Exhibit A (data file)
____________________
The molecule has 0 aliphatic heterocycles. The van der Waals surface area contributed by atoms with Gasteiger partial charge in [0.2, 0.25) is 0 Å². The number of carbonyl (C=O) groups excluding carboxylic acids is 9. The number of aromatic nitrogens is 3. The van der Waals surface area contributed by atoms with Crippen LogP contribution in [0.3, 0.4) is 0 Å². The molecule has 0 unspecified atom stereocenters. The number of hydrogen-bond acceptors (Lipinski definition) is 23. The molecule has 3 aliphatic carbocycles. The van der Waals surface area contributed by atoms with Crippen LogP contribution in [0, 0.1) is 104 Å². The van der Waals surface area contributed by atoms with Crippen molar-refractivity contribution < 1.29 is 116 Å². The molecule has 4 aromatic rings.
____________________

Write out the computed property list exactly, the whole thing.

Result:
The molecule has 0 aliphatic heterocycles. The van der Waals surface area contributed by atoms with Gasteiger partial charge in [0.2, 0.25) is 0 Å². The number of carbonyl (C=O) groups excluding carboxylic acids is 9. The number of aromatic nitrogens is 3. The van der Waals surface area contributed by atoms with Crippen LogP contribution in [0.3, 0.4) is 0 Å². The molecule has 0 unspecified atom stereocenters. The number of hydrogen-bond acceptors (Lipinski definition) is 23. The molecule has 3 aliphatic carbocycles. The van der Waals surface area contributed by atoms with Crippen LogP contribution in [0, 0.1) is 104 Å². The van der Waals surface area contributed by atoms with Crippen molar-refractivity contribution < 1.29 is 116 Å². The molecule has 4 aromatic rings.